It shouldn't be a surprise that BlackBerry (NASDAQ:BBRY) didn't succeed with its new BlackBerry10 as the company had hoped, considering the already-solidified supremacy of iPhone and Android in the consumer-smartphone market. As the company that first introduced smartphones, BlackBerry had to mount a fight to try to restore its past glory, and investors were also expecting a comeback of the stock. Its shares surged to almost $18 from as low as about $6 in less than four months prior to the launch of BlackBerry10.
The stock has since fallen back to about $10, causing many uncertainties. But the drop is only a natural reflection of the lackluster performance of the much-hyped BlackBerry10, which really served as a reality check. Time has definitely changed in the consumer-smartphone market, and head-to-head competition with the iPhone and Android may never work for BlackBerry. The only chance the company may still have is to play to its strengths in the enterprise and professional segment of the mobile computing market.
No one, probably not even the company's management, knows what BlackBerry ought to focus on next or if it should even stop targeting mass consumers. But it seems that further perfecting its profitable secure network, software and subscriber services may work out in the company's favor if combined with new mobile devices for enterprises and business professionals, the kind of customers that have traditionally used BlackBerry. Unlike its consumer smartphones, business mobile computing devices can play right into the company's strengths and popularity in enterprise services and as a result, may attract more sales that a BlackBerry's consumer smartphone can never achieve.
Despite business uncertainties, at its current price level of $10, the stock can still have much of an upside but limited downside because of the company's relatively strong balance-sheet positions. Current talks of a breakup or sale of the company have all valued the company at around $5 billion, which really doesn't speak to the numbers in BlackBerry's balance sheet. The company had almost $9.4 billion in shareholders' equity at the end of last quarter, and with 515 million total common shares outstanding, its equity book value comes in at $18.25 a share. It's hard to imagine that any deal would not pay shareholders up close to the stated equity value on the books. On the other hand, the company has more than $2.8 billion cash equivalent on hand and thus, the stock is unlikely worth less than the per-share cash value of $5.48. At about $10 a share currently and taking into account the numbers for equity book value and cash value, the stock may conceivably command an 82 percent upside but only a 45 percent downside, a 2-to-1 reward-risk ratio.
Furthermore, BlackBerry has zero long-term and short-term debt. Thus, even as revenues decline during the turnaround period, there'll be neither the concern of financial insolvency, nor the issue of too much erosion into shareholders' equity. For BlackBerry, it's only a matter of changing in business strategies without the usual accompaniment of financial restructuring. Any future positive moves on the business front can quickly contribute to a potential rise in the stock price. Overall, the company has a very conservative approach to financial management, which becomes highly desirable in times of business difficulties. In addition to having no borrowing, BlackBerry incurs liabilities that are only one fourth of its total assets.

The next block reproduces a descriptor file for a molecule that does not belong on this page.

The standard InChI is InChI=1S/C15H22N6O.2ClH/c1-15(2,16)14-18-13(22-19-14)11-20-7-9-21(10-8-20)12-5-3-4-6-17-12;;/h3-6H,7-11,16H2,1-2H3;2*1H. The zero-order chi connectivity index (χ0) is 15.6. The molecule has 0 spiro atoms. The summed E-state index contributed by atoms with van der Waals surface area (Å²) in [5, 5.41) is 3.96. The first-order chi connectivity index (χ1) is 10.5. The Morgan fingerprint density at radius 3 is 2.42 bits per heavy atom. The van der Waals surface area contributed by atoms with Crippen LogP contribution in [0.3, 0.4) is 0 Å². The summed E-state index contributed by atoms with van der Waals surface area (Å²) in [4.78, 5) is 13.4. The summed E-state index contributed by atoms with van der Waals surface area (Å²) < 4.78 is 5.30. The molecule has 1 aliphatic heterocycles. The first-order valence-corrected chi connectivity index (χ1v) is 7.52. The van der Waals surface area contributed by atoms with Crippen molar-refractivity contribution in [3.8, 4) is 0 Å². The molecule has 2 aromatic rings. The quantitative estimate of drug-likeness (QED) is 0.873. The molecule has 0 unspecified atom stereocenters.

Some believe that BlackBerry's smartphone unit has no value simply because the business currently loses money. But in a breakup sale, various hard assets from the unit could be sold separately for their realizable value. A buyer may not want to include the unit in future operations if it has no business value, but assets of the unit, tangible or otherwise, could be paid for by someone else. Thus in any event, total sale value of the company would be more than the current consensus of $5 billion, which counts only the value of BlackBerry's patents, software and its secure network. This potential undervaluation coincides with BlackBerry's current market capitalization, which is just above $5 billion. If the smartphone unit does have some value in terms of any useful assets it owns, at the current market cap the stock is clearly undervalued if the company is sold today.
With continued quarterly operating losses, the clock may be quickly ticking away any undervaluation opportunities. BlackBerry has lost a combined more than $14 billion in operating income during the last five quarters. At that pace, the company could conceivably lose up to another $42 billion over the next three years or so. With all the accumulated losses, a stock price of above $10 would be no longer justifiable as the extra $4 billion of total book equity over market capitalization eventually disappears. But BlackBerry can still prevent that. Transitioning its consumer-smartphone unit into something of enterprise mobile device making may help BlackBerry reverse losses over time, but it will all depend on where its management wants to go.
If the company is broken up, sold or restructured in a few months, shareholders could reasonably expect being paid at more than the stock's current price level of $10. If management decides to focus on the enterprise and business professional market, such a change of strategies may potentially lead to a successful turnaround. But if the company continues to pursue in the consumer-smartphone market, the stock might be further on its way down as shareholders' equity gradually evaporates from continually subsidizing smartphone losses.